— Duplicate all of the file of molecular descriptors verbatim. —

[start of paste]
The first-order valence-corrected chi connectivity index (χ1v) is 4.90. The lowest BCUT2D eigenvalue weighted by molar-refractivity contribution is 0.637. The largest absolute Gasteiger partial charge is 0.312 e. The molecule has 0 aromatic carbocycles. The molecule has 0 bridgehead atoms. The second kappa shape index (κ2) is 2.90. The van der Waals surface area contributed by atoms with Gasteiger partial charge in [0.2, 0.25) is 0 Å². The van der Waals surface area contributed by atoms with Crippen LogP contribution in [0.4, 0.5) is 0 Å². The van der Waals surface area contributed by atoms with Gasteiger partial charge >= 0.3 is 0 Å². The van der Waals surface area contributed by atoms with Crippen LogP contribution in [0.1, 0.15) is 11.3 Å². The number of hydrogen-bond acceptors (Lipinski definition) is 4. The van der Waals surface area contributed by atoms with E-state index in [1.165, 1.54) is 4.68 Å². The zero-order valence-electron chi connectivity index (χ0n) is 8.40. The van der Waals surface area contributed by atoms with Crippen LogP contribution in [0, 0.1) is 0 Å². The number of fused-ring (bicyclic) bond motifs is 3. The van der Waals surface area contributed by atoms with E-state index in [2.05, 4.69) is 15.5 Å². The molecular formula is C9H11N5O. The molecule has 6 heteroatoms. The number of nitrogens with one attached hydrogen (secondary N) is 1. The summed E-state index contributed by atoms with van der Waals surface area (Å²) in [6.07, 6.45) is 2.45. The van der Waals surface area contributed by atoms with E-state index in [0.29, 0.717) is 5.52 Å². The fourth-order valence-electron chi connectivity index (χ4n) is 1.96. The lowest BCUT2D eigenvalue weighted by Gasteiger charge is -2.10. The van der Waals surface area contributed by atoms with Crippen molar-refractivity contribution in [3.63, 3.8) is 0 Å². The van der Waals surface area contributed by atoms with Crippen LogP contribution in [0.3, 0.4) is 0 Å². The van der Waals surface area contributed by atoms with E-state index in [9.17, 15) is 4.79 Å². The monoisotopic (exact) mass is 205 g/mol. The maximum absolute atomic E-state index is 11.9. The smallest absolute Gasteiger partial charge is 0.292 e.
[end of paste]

The first-order valence-corrected chi connectivity index (χ1v) is 4.90. The lowest BCUT2D eigenvalue weighted by molar-refractivity contribution is 0.637. The largest absolute Gasteiger partial charge is 0.312 e. The molecule has 0 aromatic carbocycles. The molecule has 0 bridgehead atoms. The second kappa shape index (κ2) is 2.90. The van der Waals surface area contributed by atoms with Gasteiger partial charge in [0.2, 0.25) is 0 Å². The van der Waals surface area contributed by atoms with Crippen LogP contribution in [0.4, 0.5) is 0 Å². The van der Waals surface area contributed by atoms with Gasteiger partial charge >= 0.3 is 0 Å². The van der Waals surface area contributed by atoms with Crippen LogP contribution in [0.1, 0.15) is 11.3 Å². The number of hydrogen-bond acceptors (Lipinski definition) is 4. The van der Waals surface area contributed by atoms with E-state index in [1.165, 1.54) is 4.68 Å². The zero-order valence-electron chi connectivity index (χ0n) is 8.40. The van der Waals surface area contributed by atoms with Crippen LogP contribution in [0, 0.1) is 0 Å². The number of fused-ring (bicyclic) bond motifs is 3. The van der Waals surface area contributed by atoms with E-state index in [2.05, 4.69) is 15.5 Å². The molecular formula is C9H11N5O. The molecule has 6 heteroatoms. The number of nitrogens with one attached hydrogen (secondary N) is 1. The summed E-state index contributed by atoms with van der Waals surface area (Å²) in [6.07, 6.45) is 2.45. The van der Waals surface area contributed by atoms with E-state index in [0.29, 0.717) is 5.52 Å². The fourth-order valence-electron chi connectivity index (χ4n) is 1.96. The lowest BCUT2D eigenvalue weighted by Gasteiger charge is -2.10. The van der Waals surface area contributed by atoms with Crippen molar-refractivity contribution in [3.63, 3.8) is 0 Å². The van der Waals surface area contributed by atoms with Crippen LogP contribution in [0.3, 0.4) is 0 Å². The van der Waals surface area contributed by atoms with E-state index in [9.17, 15) is 4.79 Å². The monoisotopic (exact) mass is 205 g/mol. The maximum absolute atomic E-state index is 11.9. The smallest absolute Gasteiger partial charge is 0.292 e.